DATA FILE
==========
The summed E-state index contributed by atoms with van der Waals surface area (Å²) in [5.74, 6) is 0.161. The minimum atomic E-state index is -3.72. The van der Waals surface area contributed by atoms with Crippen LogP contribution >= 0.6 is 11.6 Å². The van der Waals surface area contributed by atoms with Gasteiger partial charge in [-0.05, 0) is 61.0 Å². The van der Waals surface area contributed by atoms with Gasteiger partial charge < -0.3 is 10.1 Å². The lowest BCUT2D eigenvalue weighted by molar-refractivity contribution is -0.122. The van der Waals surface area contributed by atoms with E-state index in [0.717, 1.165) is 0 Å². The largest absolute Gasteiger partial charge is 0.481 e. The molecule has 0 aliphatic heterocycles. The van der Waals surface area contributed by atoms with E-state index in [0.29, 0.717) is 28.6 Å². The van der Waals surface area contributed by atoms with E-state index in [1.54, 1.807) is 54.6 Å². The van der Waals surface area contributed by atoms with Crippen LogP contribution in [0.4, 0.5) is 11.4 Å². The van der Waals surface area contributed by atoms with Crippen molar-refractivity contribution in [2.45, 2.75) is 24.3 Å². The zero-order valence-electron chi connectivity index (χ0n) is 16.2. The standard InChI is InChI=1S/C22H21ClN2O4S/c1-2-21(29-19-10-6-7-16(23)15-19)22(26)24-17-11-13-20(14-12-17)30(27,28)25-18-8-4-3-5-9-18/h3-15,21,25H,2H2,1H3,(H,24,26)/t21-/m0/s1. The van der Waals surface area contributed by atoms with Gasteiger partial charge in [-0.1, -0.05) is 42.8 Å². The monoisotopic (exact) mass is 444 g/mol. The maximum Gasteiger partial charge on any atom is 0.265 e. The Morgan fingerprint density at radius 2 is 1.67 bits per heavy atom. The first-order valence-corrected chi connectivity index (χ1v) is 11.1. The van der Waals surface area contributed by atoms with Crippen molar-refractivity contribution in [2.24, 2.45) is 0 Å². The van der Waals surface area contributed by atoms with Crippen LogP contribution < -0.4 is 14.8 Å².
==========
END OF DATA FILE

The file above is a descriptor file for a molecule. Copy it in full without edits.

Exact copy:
The summed E-state index contributed by atoms with van der Waals surface area (Å²) in [5.74, 6) is 0.161. The minimum atomic E-state index is -3.72. The van der Waals surface area contributed by atoms with Crippen LogP contribution >= 0.6 is 11.6 Å². The van der Waals surface area contributed by atoms with Gasteiger partial charge in [-0.05, 0) is 61.0 Å². The van der Waals surface area contributed by atoms with Gasteiger partial charge < -0.3 is 10.1 Å². The lowest BCUT2D eigenvalue weighted by molar-refractivity contribution is -0.122. The van der Waals surface area contributed by atoms with E-state index in [0.717, 1.165) is 0 Å². The largest absolute Gasteiger partial charge is 0.481 e. The molecule has 0 aliphatic heterocycles. The van der Waals surface area contributed by atoms with E-state index in [0.29, 0.717) is 28.6 Å². The van der Waals surface area contributed by atoms with E-state index in [1.54, 1.807) is 54.6 Å². The van der Waals surface area contributed by atoms with Crippen LogP contribution in [0.4, 0.5) is 11.4 Å². The van der Waals surface area contributed by atoms with Crippen molar-refractivity contribution in [2.45, 2.75) is 24.3 Å². The zero-order valence-electron chi connectivity index (χ0n) is 16.2. The standard InChI is InChI=1S/C22H21ClN2O4S/c1-2-21(29-19-10-6-7-16(23)15-19)22(26)24-17-11-13-20(14-12-17)30(27,28)25-18-8-4-3-5-9-18/h3-15,21,25H,2H2,1H3,(H,24,26)/t21-/m0/s1. The van der Waals surface area contributed by atoms with Gasteiger partial charge in [-0.1, -0.05) is 42.8 Å². The monoisotopic (exact) mass is 444 g/mol. The maximum Gasteiger partial charge on any atom is 0.265 e. The Morgan fingerprint density at radius 2 is 1.67 bits per heavy atom. The first-order valence-corrected chi connectivity index (χ1v) is 11.1. The van der Waals surface area contributed by atoms with Crippen molar-refractivity contribution in [2.24, 2.45) is 0 Å². The van der Waals surface area contributed by atoms with Crippen LogP contribution < -0.4 is 14.8 Å².